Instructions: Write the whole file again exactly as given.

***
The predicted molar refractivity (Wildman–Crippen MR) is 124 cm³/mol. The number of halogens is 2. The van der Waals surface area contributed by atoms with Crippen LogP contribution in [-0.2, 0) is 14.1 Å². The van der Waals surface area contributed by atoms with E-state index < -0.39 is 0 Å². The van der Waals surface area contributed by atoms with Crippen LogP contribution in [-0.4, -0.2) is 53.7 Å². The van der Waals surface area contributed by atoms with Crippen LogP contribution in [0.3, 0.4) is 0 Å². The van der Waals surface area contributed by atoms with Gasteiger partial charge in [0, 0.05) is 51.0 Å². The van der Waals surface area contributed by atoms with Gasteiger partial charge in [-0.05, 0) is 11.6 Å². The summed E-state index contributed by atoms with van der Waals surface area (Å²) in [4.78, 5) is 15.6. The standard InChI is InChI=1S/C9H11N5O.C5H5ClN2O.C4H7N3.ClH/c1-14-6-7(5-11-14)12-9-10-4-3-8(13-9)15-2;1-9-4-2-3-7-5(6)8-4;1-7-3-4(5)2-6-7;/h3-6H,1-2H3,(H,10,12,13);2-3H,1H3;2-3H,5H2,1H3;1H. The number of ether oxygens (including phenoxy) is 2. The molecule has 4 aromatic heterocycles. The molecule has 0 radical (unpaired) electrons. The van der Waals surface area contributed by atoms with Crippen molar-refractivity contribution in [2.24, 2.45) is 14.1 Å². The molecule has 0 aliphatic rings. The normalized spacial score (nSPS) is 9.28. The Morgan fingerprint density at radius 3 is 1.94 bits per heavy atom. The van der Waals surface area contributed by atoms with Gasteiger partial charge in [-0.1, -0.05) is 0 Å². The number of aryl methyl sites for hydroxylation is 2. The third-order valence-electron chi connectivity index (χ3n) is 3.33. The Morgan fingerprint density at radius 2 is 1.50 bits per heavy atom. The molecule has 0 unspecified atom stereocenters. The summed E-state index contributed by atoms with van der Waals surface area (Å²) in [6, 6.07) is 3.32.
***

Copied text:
The predicted molar refractivity (Wildman–Crippen MR) is 124 cm³/mol. The number of halogens is 2. The van der Waals surface area contributed by atoms with Crippen LogP contribution in [-0.2, 0) is 14.1 Å². The van der Waals surface area contributed by atoms with E-state index < -0.39 is 0 Å². The van der Waals surface area contributed by atoms with Crippen LogP contribution in [-0.4, -0.2) is 53.7 Å². The van der Waals surface area contributed by atoms with Crippen LogP contribution in [0.3, 0.4) is 0 Å². The van der Waals surface area contributed by atoms with Gasteiger partial charge in [0, 0.05) is 51.0 Å². The van der Waals surface area contributed by atoms with Gasteiger partial charge in [-0.05, 0) is 11.6 Å². The summed E-state index contributed by atoms with van der Waals surface area (Å²) in [4.78, 5) is 15.6. The standard InChI is InChI=1S/C9H11N5O.C5H5ClN2O.C4H7N3.ClH/c1-14-6-7(5-11-14)12-9-10-4-3-8(13-9)15-2;1-9-4-2-3-7-5(6)8-4;1-7-3-4(5)2-6-7;/h3-6H,1-2H3,(H,10,12,13);2-3H,1H3;2-3H,5H2,1H3;1H. The number of ether oxygens (including phenoxy) is 2. The molecule has 4 aromatic heterocycles. The molecule has 0 radical (unpaired) electrons. The van der Waals surface area contributed by atoms with Crippen molar-refractivity contribution in [2.24, 2.45) is 14.1 Å². The molecule has 0 aliphatic rings. The normalized spacial score (nSPS) is 9.28. The Morgan fingerprint density at radius 3 is 1.94 bits per heavy atom. The van der Waals surface area contributed by atoms with Gasteiger partial charge in [-0.1, -0.05) is 0 Å². The number of aryl methyl sites for hydroxylation is 2. The third-order valence-electron chi connectivity index (χ3n) is 3.33. The Morgan fingerprint density at radius 2 is 1.50 bits per heavy atom. The molecule has 0 unspecified atom stereocenters. The summed E-state index contributed by atoms with van der Waals surface area (Å²) in [6, 6.07) is 3.32.